Takai, who has served in the state House for the past 20 years, was also asked a targeted question but it was a less personal one. A military veteran, Takai was asked about the controversy at the nation’s Department of Veterans Affairs, which led to Secretary Eric Shinseki’s resignation in May.
He said he is glad more resources will go to the troubled agency to resolve the problems, but said it’s ultimately a federal issue.
“We at the state level have done what we felt needed to be done,” he said, noting the creation of a veterans court in Hawaii and other efforts.
GMOs were also on the agenda, but the issue was brought up as a two-part question in a way that made it easy for some candidates to offer partial answers. The candidates were asked if they supported labeling at the federal level and if they support banning GMOs. Most dodged the issue of the ban.
All of the candidates — Takai, Kim, Chang, state Sen. Will Espero, Honolulu City Council members Ikaika Anderson and Joey Manahan and human rights activist Kathryn Xian — said they supported labeling GMOs at the federal level, although Xian said it would be better to do so locally.
“Relying on the federal government right now would be unwise if we seek to label GMOs because they are ineffective,” she said.
Generally speaking, Xian said she is opposed to corporate efforts to privatize the food system.
“Whether GMO development is healthy or unhealthy remains to be seen, but people have a right to know what foods are genetically modified,” she said.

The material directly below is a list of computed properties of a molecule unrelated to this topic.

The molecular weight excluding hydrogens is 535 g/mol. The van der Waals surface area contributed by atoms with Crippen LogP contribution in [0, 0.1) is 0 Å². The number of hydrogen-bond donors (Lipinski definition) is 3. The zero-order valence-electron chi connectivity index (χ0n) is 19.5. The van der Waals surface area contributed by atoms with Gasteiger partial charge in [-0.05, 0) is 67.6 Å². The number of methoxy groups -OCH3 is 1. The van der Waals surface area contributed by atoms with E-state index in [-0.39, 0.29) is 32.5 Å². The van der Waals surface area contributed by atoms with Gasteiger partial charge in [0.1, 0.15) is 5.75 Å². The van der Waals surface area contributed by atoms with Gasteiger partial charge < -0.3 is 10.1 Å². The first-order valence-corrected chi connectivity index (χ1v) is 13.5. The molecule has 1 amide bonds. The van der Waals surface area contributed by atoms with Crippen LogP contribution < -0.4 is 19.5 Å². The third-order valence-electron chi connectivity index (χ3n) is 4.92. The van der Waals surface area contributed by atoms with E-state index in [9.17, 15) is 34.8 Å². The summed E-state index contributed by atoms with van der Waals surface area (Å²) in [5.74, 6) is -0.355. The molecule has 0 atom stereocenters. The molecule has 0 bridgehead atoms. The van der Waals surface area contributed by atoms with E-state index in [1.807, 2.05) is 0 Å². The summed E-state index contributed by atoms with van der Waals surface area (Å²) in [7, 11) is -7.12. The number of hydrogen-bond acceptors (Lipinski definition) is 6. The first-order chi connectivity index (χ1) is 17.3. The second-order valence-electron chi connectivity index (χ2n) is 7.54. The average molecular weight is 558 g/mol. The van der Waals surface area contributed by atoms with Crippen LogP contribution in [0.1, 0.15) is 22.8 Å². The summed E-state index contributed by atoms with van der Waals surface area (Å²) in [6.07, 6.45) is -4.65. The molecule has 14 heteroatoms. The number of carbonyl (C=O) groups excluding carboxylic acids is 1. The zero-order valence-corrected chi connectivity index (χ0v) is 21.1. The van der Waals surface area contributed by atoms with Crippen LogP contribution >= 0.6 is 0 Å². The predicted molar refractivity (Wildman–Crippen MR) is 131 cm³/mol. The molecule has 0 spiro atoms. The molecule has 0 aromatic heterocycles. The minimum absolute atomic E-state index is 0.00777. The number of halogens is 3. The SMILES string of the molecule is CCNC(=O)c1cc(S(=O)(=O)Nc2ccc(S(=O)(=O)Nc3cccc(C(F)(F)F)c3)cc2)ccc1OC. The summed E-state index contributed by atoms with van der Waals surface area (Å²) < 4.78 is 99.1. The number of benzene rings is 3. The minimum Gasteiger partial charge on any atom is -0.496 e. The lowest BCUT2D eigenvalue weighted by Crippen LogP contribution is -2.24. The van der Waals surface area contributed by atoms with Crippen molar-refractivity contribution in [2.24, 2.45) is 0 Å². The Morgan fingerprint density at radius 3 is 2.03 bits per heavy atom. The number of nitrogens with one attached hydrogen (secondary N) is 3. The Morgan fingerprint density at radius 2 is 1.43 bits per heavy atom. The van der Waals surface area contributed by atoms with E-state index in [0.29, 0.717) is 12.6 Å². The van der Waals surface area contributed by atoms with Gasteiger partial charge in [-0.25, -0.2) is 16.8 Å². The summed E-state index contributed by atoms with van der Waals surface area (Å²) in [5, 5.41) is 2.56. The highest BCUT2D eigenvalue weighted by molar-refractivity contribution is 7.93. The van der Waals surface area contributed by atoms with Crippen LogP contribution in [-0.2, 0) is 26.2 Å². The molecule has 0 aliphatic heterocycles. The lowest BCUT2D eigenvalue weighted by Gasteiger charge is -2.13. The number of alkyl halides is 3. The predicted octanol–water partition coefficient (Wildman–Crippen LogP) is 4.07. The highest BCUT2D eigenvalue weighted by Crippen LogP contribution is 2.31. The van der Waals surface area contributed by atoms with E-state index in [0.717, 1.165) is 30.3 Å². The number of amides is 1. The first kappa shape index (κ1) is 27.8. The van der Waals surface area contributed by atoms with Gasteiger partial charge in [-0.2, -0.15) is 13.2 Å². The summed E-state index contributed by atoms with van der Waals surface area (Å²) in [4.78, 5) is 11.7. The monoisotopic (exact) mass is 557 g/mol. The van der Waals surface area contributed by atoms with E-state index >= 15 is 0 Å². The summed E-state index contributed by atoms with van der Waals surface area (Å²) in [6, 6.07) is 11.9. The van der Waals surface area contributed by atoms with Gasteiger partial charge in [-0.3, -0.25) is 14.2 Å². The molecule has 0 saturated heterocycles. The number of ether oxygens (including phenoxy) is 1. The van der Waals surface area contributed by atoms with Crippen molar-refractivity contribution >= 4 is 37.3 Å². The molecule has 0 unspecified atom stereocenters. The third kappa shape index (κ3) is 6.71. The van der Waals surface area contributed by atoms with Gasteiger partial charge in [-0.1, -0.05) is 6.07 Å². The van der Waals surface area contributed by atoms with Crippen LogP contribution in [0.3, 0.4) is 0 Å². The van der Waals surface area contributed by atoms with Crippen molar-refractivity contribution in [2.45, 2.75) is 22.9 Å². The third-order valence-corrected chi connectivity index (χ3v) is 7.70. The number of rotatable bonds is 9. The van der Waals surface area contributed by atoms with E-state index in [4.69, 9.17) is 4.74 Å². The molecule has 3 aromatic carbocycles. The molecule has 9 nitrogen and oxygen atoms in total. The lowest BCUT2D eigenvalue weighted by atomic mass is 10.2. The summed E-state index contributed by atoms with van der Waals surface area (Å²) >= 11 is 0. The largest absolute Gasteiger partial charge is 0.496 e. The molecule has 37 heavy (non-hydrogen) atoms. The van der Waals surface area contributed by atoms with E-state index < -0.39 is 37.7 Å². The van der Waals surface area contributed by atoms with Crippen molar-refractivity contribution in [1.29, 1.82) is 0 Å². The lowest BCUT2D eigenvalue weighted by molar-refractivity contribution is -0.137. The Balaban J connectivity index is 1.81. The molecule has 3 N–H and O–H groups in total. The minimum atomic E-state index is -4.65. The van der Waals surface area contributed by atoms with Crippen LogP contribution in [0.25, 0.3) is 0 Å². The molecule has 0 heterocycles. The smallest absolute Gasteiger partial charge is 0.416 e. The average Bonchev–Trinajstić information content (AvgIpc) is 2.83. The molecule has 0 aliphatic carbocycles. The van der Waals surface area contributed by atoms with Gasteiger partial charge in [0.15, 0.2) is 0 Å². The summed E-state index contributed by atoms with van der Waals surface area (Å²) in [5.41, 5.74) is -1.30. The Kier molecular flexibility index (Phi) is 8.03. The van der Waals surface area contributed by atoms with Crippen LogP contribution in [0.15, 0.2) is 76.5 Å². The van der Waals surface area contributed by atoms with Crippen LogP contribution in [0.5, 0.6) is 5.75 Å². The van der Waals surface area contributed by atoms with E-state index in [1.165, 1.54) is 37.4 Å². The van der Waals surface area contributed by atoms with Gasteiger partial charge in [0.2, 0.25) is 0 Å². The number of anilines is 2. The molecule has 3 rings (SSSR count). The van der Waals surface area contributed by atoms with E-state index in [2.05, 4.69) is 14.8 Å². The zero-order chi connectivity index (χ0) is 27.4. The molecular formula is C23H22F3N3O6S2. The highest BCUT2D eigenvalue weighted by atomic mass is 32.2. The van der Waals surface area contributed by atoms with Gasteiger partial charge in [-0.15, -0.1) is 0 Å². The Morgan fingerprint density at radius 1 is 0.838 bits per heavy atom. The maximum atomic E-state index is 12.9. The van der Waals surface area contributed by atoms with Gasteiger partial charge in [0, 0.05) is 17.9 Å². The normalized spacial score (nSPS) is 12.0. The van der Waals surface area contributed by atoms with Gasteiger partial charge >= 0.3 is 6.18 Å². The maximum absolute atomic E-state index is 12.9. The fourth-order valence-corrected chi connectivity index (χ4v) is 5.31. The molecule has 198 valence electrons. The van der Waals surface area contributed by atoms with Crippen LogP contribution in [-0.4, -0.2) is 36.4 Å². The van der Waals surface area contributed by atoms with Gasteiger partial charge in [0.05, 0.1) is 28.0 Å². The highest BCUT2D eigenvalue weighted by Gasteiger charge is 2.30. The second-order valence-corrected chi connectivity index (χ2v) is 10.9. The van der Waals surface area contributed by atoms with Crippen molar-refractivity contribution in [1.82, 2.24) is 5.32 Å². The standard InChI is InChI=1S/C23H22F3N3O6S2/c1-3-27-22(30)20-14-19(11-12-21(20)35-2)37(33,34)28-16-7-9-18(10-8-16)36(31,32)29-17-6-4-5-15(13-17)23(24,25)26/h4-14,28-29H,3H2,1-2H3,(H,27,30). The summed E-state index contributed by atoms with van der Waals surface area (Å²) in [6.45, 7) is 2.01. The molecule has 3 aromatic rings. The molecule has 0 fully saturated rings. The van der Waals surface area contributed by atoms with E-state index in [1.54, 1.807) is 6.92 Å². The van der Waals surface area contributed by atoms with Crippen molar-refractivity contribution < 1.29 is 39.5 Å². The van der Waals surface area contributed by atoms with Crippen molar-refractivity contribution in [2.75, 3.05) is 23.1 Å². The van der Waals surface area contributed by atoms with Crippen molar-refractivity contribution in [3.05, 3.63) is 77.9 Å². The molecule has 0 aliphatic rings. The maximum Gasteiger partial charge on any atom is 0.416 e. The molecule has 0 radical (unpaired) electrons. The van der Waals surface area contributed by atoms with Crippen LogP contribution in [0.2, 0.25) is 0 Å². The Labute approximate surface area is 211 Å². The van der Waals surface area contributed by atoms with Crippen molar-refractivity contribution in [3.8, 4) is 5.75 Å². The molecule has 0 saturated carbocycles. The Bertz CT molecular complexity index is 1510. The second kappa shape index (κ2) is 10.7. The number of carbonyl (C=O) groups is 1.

Anti-GMO forces have repeatedly tried to get the Legislature to pass a bill that would require labeling at the state level. The hearings at the Capitol are often standing-room only with supporters carrying signs and opponents wearing their Monsanto, Syngenta or DowAgro shirts.
But the end result has invariably been stalled legislation, with many legislators saying it’s a federal issue.
Kim said during the debate that requiring GMO food to be labeled at the state level would be unfair to Hawaii farmers who would have to follow a law not required in other states. She also aired concerns that labeling would increase the cost of food and said she has questions about who would enforce such a law and what would happen if labels fell off.
In another targeted question, Anderson, the only Native Hawaiian candidate, was asked about the issue of sovereignty in light of the Department of Interior’s recent meetings in the islands seeking public input.
He said he favors federal recognition from the Obama administration via rule-making that could establish a government-to-government relationship.
With less than a month until the primary election, the candidates have their campaigns running at full speed. That means sign-waving galore, fundraisers, maneuvering for last-minute endorsements and trying to take advantage of the rare opportunities to stand out in joint forums.
The next CD1 debate is set for 8 p.m., July 23, hosted by KITV.